A Google software engineer has penned a 10-page “manifesto” revealing why he believes women struggle in Silicon Valley. However, the internal document went public over the weekend and the tech behemoth has had to go into damage control, forced to defend its own poor record on racial and gender diversity.
Google has acknowledged the existence of the document, however, the actual author of the piece is yet to be identified. You can read it in full here.
In the piece titled “Google’s Ideological Echo Chamber”, the writer argues that there are fundamental differences between men and women, hence, why, in his opinion, men seem to excel at tech careers where women struggle.
“I’m simply stating that the distribution of preferences and abilities of men and women differ in part due to biological causes and that these differences may explain why we don’t see equal representation of women in tech and leadership,” the author wrote.
He also wrote that Google’s focus on diversity (a “left bias”) tends to alienate conservatives, which he believes is bad for business as conservatives tend to be more conscientious, a trait that is required for “much of the drudgery and maintenance work characteristic of a mature company”. He added that those with more right or conservative viewpoints at Google had to “stay in the closet” to avoid open hostility.
The author wrote that he believed that women were less interested in coding careers because they preferred jobs involving “people and aesthetics”, and that the low number of women in “high stress jobs” is down to them having more “neuroticism”. He added: “We need to stop assuming that gender gaps imply sexism.”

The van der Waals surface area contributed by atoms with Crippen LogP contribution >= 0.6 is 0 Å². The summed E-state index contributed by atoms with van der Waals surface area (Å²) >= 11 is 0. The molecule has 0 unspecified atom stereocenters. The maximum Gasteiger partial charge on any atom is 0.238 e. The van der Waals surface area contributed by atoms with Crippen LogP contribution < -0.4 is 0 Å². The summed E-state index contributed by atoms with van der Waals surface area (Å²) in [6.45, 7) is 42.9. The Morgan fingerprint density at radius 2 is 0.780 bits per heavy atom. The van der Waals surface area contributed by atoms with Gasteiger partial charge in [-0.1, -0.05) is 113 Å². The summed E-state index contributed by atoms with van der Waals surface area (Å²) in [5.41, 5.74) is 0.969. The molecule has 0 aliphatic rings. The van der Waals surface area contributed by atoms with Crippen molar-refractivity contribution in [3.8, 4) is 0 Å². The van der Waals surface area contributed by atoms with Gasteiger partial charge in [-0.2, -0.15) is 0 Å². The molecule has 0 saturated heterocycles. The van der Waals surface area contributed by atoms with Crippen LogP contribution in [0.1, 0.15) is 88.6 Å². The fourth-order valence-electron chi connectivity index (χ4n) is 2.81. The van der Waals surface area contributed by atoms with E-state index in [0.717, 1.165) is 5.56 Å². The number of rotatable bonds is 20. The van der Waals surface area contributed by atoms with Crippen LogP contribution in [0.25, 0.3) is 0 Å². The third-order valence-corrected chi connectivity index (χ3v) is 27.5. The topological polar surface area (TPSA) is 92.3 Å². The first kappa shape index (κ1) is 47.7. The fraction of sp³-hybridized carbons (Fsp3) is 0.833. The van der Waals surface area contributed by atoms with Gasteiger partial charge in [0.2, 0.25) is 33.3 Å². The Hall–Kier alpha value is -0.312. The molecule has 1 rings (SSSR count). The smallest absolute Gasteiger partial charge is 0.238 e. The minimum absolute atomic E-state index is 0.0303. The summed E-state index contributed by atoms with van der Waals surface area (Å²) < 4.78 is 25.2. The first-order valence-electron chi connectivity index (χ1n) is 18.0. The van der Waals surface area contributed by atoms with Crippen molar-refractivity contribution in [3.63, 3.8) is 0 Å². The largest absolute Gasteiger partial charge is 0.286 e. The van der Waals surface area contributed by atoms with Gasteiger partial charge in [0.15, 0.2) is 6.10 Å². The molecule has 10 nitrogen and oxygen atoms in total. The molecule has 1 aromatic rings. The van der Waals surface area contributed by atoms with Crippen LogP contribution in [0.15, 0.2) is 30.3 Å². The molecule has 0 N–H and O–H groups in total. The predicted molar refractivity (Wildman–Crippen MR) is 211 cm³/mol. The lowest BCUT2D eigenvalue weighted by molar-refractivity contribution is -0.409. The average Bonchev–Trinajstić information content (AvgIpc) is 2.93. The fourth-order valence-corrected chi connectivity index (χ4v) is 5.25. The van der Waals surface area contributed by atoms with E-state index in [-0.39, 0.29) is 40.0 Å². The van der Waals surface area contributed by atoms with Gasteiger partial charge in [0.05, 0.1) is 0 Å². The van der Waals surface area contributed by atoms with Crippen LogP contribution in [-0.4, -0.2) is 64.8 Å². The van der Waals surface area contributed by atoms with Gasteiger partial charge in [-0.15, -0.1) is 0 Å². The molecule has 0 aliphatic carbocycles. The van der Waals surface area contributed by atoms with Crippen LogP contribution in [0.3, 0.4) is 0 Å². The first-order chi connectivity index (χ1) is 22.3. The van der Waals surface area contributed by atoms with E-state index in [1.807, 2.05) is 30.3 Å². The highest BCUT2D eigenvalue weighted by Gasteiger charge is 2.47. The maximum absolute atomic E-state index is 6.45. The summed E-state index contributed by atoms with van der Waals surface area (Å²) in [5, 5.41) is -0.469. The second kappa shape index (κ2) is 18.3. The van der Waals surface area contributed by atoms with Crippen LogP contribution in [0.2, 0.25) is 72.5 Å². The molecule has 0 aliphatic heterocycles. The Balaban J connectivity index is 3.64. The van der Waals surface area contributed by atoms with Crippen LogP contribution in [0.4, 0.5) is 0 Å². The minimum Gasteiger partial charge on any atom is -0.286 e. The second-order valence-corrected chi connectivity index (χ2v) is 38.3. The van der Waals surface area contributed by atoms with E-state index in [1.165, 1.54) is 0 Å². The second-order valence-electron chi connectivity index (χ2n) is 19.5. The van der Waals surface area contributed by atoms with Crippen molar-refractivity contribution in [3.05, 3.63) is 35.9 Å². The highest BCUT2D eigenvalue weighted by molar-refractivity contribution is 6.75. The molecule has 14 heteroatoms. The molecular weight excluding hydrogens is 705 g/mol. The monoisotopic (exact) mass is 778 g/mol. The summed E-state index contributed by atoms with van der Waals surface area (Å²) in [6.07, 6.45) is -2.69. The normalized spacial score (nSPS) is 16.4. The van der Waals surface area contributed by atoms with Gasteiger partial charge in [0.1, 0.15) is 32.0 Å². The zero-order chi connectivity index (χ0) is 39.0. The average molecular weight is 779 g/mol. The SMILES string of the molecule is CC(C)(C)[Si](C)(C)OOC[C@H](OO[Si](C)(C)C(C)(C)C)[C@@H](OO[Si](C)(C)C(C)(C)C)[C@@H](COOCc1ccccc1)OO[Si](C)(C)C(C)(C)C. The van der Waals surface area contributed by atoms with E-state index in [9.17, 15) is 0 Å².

After a number of female staff described their disgust at the document on social media, Google was forced to send out a company-wide memo saying the document did not represent the company’s views.
Google’s new vice-president of diversity, integrity and governance, Danielle Brown, sent an email to company employees saying the document includes “incorrect assumptions about gender” and were “not a viewpoint that I or this company endorses, promotes or encourages”.
In April, the US Department of Labor found that there were systemic issues with equal pay across the company, and went on to describe discrimination there as “quite extreme”.
In June, Google released data showing that the proportion of female and black employees across the company as a whole had not changed from 2015 to 2016. However, there was a modest increase in the proportion of women in tech and leadership roles and the number of Latino employees, but only a fifth of Google’s tech roles were filled by women. Asian employees made up 35 per cent of the company’s workforce, but they were grossly underrepresented in leadership roles.
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